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Around The World In 1 Year (On A Website) 86

Posted by timothy
from the vacation-on-sealand dept.
chrischoo writes "From the guys who brought you a crushing experience, Tsunamii.Net and Fragnetics are working on taking the Tsunamii.Net website around the world by obtaining webhosting services in 44 countries. Known as alpha 3.8 Translocation, it is commissioned by the Walker Arts Center. The website is now on it's second stop in Malaysia. Our teams need the help of the Slashdot community to plot a traceroute for each server we visit. Traceroutes are plotted onto a world map which is refreshed every time the website stops at a new server in a different geographical location. Our next stops include Thailand and Myanmar. It'll be great if we have more people willing to sponsor a webserver from your country to host one of the Tsunamii stopovers!"
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Around The World In 1 Year (On A Website)

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  • Cool... (Score:5, Funny)

    by inertia@yahoo.com (156602) * on Saturday April 26, 2003 @04:30PM (#5816163) Homepage Journal
    1. Beowulf cluster - $900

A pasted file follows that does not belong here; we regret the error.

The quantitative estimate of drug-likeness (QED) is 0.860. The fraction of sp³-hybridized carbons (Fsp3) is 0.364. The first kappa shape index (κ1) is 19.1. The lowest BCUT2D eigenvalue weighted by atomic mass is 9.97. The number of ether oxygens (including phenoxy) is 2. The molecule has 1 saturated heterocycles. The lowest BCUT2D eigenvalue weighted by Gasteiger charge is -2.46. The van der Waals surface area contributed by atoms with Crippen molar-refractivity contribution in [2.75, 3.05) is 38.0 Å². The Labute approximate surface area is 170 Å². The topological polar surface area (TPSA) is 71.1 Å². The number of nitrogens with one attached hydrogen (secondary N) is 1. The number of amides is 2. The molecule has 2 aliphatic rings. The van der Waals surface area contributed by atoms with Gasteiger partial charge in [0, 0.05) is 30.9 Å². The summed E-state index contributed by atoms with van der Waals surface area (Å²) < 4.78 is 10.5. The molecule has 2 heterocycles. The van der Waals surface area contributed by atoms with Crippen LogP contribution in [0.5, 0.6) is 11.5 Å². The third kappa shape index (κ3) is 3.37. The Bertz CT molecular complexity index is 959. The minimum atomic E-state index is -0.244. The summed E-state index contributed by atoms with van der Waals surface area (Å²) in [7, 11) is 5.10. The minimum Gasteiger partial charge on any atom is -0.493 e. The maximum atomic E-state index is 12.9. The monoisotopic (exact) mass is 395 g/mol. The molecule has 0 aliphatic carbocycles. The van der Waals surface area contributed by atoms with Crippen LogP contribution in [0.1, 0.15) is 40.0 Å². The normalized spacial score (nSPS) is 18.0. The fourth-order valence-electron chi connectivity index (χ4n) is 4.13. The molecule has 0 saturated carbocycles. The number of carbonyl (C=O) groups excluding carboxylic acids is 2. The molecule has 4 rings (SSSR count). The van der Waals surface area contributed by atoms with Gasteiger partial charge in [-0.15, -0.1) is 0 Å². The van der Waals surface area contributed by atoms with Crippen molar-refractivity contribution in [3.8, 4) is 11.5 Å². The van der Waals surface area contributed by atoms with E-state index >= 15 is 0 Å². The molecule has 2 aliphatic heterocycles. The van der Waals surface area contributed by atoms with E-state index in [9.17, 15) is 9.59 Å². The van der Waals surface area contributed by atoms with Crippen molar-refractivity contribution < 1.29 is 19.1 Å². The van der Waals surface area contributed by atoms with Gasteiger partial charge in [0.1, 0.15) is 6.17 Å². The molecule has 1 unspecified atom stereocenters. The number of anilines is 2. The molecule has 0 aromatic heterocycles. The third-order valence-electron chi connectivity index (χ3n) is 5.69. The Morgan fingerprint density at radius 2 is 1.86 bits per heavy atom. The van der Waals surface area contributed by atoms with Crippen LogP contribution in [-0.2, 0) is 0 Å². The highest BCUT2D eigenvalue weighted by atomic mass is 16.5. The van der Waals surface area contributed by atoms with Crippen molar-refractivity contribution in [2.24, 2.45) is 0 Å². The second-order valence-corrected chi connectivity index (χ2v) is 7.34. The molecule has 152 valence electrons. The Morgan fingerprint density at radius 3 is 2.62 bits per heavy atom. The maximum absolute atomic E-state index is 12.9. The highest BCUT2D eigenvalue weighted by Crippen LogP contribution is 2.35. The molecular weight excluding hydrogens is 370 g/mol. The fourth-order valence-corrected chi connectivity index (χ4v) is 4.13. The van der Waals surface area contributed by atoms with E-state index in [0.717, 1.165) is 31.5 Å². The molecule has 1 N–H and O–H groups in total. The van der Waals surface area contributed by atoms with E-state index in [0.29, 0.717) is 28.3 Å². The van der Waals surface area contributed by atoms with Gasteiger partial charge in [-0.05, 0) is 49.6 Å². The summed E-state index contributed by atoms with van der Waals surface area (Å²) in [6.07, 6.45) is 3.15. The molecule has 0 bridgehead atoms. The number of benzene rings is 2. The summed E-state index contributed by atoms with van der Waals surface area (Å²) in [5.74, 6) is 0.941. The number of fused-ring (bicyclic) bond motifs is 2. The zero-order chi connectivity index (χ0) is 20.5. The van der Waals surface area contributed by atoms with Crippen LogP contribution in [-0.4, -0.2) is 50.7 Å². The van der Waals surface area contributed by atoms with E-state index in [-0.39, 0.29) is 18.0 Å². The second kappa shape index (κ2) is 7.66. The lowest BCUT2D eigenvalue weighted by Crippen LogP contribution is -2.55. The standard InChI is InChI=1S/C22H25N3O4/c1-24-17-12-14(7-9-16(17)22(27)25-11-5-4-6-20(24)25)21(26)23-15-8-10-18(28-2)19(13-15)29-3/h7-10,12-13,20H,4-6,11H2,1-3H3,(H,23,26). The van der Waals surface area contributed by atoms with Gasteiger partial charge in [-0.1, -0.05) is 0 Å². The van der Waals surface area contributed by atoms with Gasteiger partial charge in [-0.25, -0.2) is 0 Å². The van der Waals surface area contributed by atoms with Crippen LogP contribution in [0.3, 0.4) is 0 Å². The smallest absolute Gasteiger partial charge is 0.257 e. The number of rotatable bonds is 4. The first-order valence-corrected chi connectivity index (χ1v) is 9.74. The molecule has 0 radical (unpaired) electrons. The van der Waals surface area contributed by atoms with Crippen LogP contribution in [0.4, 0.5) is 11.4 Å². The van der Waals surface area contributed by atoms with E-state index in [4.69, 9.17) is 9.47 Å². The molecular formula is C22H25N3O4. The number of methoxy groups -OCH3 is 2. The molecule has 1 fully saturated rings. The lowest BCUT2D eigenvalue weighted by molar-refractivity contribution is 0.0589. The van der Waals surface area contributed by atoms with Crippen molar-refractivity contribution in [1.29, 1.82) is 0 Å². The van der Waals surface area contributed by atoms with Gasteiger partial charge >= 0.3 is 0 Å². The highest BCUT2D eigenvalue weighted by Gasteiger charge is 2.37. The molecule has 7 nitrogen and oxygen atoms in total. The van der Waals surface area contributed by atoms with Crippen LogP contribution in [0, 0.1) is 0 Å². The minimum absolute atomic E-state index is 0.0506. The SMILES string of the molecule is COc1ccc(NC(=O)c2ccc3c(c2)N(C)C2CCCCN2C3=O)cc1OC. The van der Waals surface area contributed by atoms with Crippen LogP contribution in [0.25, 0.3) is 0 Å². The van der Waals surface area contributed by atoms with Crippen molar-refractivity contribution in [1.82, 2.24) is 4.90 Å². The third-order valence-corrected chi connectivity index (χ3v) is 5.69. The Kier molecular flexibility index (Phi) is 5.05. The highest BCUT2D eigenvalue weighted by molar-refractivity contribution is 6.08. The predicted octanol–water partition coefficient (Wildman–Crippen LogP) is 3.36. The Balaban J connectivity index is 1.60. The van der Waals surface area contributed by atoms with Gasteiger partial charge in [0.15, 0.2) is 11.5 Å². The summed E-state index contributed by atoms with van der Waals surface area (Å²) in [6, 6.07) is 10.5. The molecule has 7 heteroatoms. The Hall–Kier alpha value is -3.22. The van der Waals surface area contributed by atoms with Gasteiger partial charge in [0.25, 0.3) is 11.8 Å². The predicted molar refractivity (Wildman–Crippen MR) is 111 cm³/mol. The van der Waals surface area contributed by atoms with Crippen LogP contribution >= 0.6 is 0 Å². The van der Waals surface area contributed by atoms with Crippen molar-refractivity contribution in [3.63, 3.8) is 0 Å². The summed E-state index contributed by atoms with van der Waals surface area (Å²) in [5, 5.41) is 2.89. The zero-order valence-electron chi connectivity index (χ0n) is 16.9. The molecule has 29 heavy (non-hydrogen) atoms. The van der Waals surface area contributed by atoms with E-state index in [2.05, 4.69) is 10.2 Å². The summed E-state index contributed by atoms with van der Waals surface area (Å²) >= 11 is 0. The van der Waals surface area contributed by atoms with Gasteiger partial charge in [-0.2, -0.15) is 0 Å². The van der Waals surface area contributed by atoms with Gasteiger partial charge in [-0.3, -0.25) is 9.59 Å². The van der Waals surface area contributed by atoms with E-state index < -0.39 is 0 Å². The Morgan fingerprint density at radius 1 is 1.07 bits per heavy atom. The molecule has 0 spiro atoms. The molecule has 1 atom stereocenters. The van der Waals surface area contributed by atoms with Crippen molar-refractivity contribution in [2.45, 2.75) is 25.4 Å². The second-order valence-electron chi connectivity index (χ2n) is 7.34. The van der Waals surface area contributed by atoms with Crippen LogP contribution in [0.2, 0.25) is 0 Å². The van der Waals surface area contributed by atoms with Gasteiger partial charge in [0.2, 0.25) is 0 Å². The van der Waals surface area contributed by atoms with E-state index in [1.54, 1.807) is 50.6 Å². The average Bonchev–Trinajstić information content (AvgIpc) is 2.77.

2. Airline tickets with bulk baggage - $3000
    3. Spending two nights in customs - just your dignity
    4. Getting it all Slashdotted after all that - priceless

    There are some things money can't buy.
    For everything else, there's Mastercard [martin-studio.com].
  • by Anonymous Coward on Saturday April 26, 2003 @04:33PM (#5816176)
    Tsunamii.Net and Fragnetics are working on taking the Tsunamii.Net website around the world by obtaining webhosting services in 44 countries.

    You mean... just like your standard warez site?

  • Uhh... Why? (Score:3, Insightful)

    by Jack William Bell (84469) on Saturday April 26, 2003 @04:34PM (#5816179) Homepage Journal
    Somehow this doesn't excite me too much. I mean really, why would this be cool enough to be worth the effort?

    But then, I never did understand why some people consider Open Source and art form [slashdot.org].